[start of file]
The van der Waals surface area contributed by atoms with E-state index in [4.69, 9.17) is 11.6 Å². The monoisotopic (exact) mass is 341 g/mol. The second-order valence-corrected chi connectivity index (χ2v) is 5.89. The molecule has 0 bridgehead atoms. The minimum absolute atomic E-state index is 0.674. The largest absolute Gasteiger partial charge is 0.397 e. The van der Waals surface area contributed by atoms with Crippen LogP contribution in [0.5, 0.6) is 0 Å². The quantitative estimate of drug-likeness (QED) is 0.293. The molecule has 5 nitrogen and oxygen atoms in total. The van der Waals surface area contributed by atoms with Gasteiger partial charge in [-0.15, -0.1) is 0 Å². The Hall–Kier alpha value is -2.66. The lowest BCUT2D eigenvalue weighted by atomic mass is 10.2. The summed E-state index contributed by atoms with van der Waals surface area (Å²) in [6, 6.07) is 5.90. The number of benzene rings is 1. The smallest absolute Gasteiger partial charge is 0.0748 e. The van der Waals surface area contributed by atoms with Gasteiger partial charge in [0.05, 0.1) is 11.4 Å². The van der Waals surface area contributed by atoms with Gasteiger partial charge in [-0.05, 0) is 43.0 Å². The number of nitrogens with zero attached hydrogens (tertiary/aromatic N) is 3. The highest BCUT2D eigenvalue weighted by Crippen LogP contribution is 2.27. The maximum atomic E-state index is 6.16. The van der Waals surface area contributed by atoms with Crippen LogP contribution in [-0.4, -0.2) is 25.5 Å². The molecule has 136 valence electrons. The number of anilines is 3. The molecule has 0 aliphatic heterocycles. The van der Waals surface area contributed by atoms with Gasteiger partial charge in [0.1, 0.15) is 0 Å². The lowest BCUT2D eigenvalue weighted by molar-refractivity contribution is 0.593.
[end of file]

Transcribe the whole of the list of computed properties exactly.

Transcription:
The van der Waals surface area contributed by atoms with E-state index in [4.69, 9.17) is 11.6 Å². The monoisotopic (exact) mass is 341 g/mol. The second-order valence-corrected chi connectivity index (χ2v) is 5.89. The molecule has 0 bridgehead atoms. The minimum absolute atomic E-state index is 0.674. The largest absolute Gasteiger partial charge is 0.397 e. The van der Waals surface area contributed by atoms with Crippen LogP contribution in [0.5, 0.6) is 0 Å². The quantitative estimate of drug-likeness (QED) is 0.293. The molecule has 5 nitrogen and oxygen atoms in total. The van der Waals surface area contributed by atoms with Gasteiger partial charge in [-0.15, -0.1) is 0 Å². The Hall–Kier alpha value is -2.66. The lowest BCUT2D eigenvalue weighted by atomic mass is 10.2. The summed E-state index contributed by atoms with van der Waals surface area (Å²) in [6, 6.07) is 5.90. The number of benzene rings is 1. The smallest absolute Gasteiger partial charge is 0.0748 e. The van der Waals surface area contributed by atoms with Gasteiger partial charge in [0.05, 0.1) is 11.4 Å². The van der Waals surface area contributed by atoms with Gasteiger partial charge in [-0.05, 0) is 43.0 Å². The number of nitrogens with zero attached hydrogens (tertiary/aromatic N) is 3. The highest BCUT2D eigenvalue weighted by Crippen LogP contribution is 2.27. The maximum atomic E-state index is 6.16. The van der Waals surface area contributed by atoms with Crippen LogP contribution in [-0.4, -0.2) is 25.5 Å². The molecule has 136 valence electrons. The number of anilines is 3. The molecule has 0 aliphatic heterocycles. The van der Waals surface area contributed by atoms with Gasteiger partial charge in [0.1, 0.15) is 0 Å². The lowest BCUT2D eigenvalue weighted by molar-refractivity contribution is 0.593.